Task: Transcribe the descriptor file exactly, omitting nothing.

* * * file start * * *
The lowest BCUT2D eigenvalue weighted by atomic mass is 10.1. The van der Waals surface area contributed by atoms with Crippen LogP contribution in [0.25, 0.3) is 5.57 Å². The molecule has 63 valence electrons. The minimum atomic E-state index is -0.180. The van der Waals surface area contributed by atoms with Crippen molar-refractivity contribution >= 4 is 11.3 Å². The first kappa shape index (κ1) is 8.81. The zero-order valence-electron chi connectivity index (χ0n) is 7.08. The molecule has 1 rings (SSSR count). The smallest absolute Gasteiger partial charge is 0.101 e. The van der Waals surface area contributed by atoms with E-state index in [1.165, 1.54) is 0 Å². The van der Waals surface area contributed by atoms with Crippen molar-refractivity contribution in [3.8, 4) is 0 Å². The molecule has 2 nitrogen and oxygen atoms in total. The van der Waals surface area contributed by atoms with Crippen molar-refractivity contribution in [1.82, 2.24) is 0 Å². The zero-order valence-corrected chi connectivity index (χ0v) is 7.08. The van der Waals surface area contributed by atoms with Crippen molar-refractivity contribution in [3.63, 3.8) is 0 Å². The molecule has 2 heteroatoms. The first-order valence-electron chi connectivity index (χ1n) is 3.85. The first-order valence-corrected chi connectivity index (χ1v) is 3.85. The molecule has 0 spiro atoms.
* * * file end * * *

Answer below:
The lowest BCUT2D eigenvalue weighted by atomic mass is 10.1. The van der Waals surface area contributed by atoms with Crippen LogP contribution in [0.25, 0.3) is 5.57 Å². The molecule has 63 valence electrons. The minimum atomic E-state index is -0.180. The van der Waals surface area contributed by atoms with Crippen molar-refractivity contribution >= 4 is 11.3 Å². The first kappa shape index (κ1) is 8.81. The zero-order valence-electron chi connectivity index (χ0n) is 7.08. The molecule has 1 rings (SSSR count). The smallest absolute Gasteiger partial charge is 0.101 e. The van der Waals surface area contributed by atoms with E-state index in [1.165, 1.54) is 0 Å². The van der Waals surface area contributed by atoms with Crippen molar-refractivity contribution in [3.8, 4) is 0 Å². The molecule has 2 nitrogen and oxygen atoms in total. The van der Waals surface area contributed by atoms with Crippen molar-refractivity contribution in [1.82, 2.24) is 0 Å². The zero-order valence-corrected chi connectivity index (χ0v) is 7.08. The van der Waals surface area contributed by atoms with Crippen molar-refractivity contribution in [3.63, 3.8) is 0 Å². The molecule has 2 heteroatoms. The first-order valence-electron chi connectivity index (χ1n) is 3.85. The first-order valence-corrected chi connectivity index (χ1v) is 3.85. The molecule has 0 spiro atoms.